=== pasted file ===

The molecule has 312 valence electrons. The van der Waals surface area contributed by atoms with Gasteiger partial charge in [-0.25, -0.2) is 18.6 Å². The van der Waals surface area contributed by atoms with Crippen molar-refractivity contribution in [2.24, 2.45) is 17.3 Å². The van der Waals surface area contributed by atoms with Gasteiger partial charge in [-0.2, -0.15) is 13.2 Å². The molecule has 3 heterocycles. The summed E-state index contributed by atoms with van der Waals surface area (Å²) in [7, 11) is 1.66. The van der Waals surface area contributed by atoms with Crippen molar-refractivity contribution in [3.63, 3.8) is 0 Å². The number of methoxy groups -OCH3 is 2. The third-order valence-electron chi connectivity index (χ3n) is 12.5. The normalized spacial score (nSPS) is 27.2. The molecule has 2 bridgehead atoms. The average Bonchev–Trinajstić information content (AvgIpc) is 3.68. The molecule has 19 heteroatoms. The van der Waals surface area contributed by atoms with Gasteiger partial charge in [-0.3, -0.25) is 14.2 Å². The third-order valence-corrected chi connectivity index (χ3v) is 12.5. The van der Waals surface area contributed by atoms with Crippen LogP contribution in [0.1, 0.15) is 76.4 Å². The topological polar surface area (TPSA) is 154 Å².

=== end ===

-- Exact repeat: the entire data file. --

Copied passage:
The molecule has 312 valence electrons. The van der Waals surface area contributed by atoms with Gasteiger partial charge in [-0.25, -0.2) is 18.6 Å². The van der Waals surface area contributed by atoms with Crippen molar-refractivity contribution in [2.24, 2.45) is 17.3 Å². The van der Waals surface area contributed by atoms with Gasteiger partial charge in [-0.2, -0.15) is 13.2 Å². The molecule has 3 heterocycles. The summed E-state index contributed by atoms with van der Waals surface area (Å²) in [7, 11) is 1.66. The van der Waals surface area contributed by atoms with Crippen molar-refractivity contribution in [3.63, 3.8) is 0 Å². The number of methoxy groups -OCH3 is 2. The third-order valence-electron chi connectivity index (χ3n) is 12.5. The normalized spacial score (nSPS) is 27.2. The molecule has 2 bridgehead atoms. The average Bonchev–Trinajstić information content (AvgIpc) is 3.68. The molecule has 19 heteroatoms. The van der Waals surface area contributed by atoms with Gasteiger partial charge in [-0.3, -0.25) is 14.2 Å². The third-order valence-corrected chi connectivity index (χ3v) is 12.5. The van der Waals surface area contributed by atoms with Crippen LogP contribution in [0.1, 0.15) is 76.4 Å². The topological polar surface area (TPSA) is 154 Å².